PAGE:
Titleist is back with the 3rd iteration of the T-Series irons, this time including an all new T350 model. Described as the ‘ultimate game improvement iron’, allowing golfers to hit it far, long, and fast with high levels of forgiveness, all wrapped up in a tour-inspired design.
Visually, it looks great, but will it perform as well as Titleist are claiming when put to the test?
With a game-improvement iron, and this being what Titleist claim to be their best ever in that category - as expected, there's plenty of tech.
The T350 is larger and more forgiving than the T200, while the multi-material, hollow-body construction retains a pure feeling on impact. The design of the T350 is directly inspired by the T200 chassis and upon first looks, bares very little difference.
Better Tungsten for Better Results
Across the T-series irons we see the use of dense D18 tungsten weighting, split between the heel and toe of the club to allow for precision CG placement and optimum MOI. We see the same tungsten throughout each model in the T-series irons to further bridge the gap between the Player’s iron and the Game Improvement iron.
Fast Across the Face
The new dual-taper, forged face in the T350 long carry distances even with off-centre strikes, paired with the refined Max Impact Technology to help players chase those top ball speeds.
Another element seen in all four models of the T-series irons is the work done alongside the experts at Vokey Design, to
develop effortless turf interaction across every model in the series.
The T350 irons have the same improved Variable Bounce Sole seen in the T100, T150 and T200, with a softened trailing edge to allow the club to flow faster through the turf. This is to bring a ‘tour-level feel’ through the turf even with the game improvement set.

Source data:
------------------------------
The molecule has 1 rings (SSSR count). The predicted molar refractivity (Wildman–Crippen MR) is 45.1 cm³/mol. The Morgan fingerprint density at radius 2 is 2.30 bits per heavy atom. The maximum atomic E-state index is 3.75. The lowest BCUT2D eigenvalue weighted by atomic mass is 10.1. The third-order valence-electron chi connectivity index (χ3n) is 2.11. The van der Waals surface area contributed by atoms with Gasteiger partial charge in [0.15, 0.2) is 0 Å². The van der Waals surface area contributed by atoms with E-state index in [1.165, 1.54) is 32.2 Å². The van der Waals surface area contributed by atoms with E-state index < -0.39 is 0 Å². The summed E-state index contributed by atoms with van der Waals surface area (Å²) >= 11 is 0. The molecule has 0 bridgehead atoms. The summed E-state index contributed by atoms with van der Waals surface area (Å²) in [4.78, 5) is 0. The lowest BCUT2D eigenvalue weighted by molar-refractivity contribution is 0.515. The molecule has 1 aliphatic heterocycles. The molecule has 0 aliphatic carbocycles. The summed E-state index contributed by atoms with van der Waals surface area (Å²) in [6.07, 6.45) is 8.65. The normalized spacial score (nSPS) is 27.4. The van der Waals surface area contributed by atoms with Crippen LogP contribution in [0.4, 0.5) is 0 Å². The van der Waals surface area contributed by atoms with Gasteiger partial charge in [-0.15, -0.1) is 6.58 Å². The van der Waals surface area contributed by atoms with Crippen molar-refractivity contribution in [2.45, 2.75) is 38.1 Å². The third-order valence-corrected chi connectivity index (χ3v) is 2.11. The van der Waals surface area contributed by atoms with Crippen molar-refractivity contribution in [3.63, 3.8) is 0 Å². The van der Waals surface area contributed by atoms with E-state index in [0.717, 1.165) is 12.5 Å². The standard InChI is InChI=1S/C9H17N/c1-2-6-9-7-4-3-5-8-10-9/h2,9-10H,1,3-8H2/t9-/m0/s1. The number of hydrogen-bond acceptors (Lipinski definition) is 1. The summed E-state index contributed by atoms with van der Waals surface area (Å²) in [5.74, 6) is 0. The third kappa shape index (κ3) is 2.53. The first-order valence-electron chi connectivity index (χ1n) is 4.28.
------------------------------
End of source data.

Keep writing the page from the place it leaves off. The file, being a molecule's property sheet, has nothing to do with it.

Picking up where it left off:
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Titleist T350 23 Irons Review
Looks and Feel
When we think about game improvement irons, we might imagine an overly clunky looking clubhead, big enough to get away with any off-centre strikes (a little like the previous T300 model from 2021. In the T350 model we very much get this forgiveness, but the aesthetics of the clubhead move away from its stereotype and more into the clean, sleek design seen in the other T-series irons.
This doesn't like look a traditional game-improvement iron. Nowhere near in fact, until you put the the club down by the ball...
Even if we were to take this club away from the game improvement category and discuss the general appearance of the T350, it’s incredibly smart and sharp across the body. The top line has been partly blurred which gives the illusion that the clubhead is sleeker than it really is, which I think is a great touch.
Something I like across the whole T-series range is the simplicity of each design. As expected with Titleist irons, there are no unnecessary details crowding the clubhead. Rather a few small, subtle features allow for a very professional looking club – even in the T350 model.
Titleist describes the T350 as ‘high, far and forgiving’. We headed over to HUKD Golf in Bury, to get some numbers from Foresight and see how well this club performed in these areas.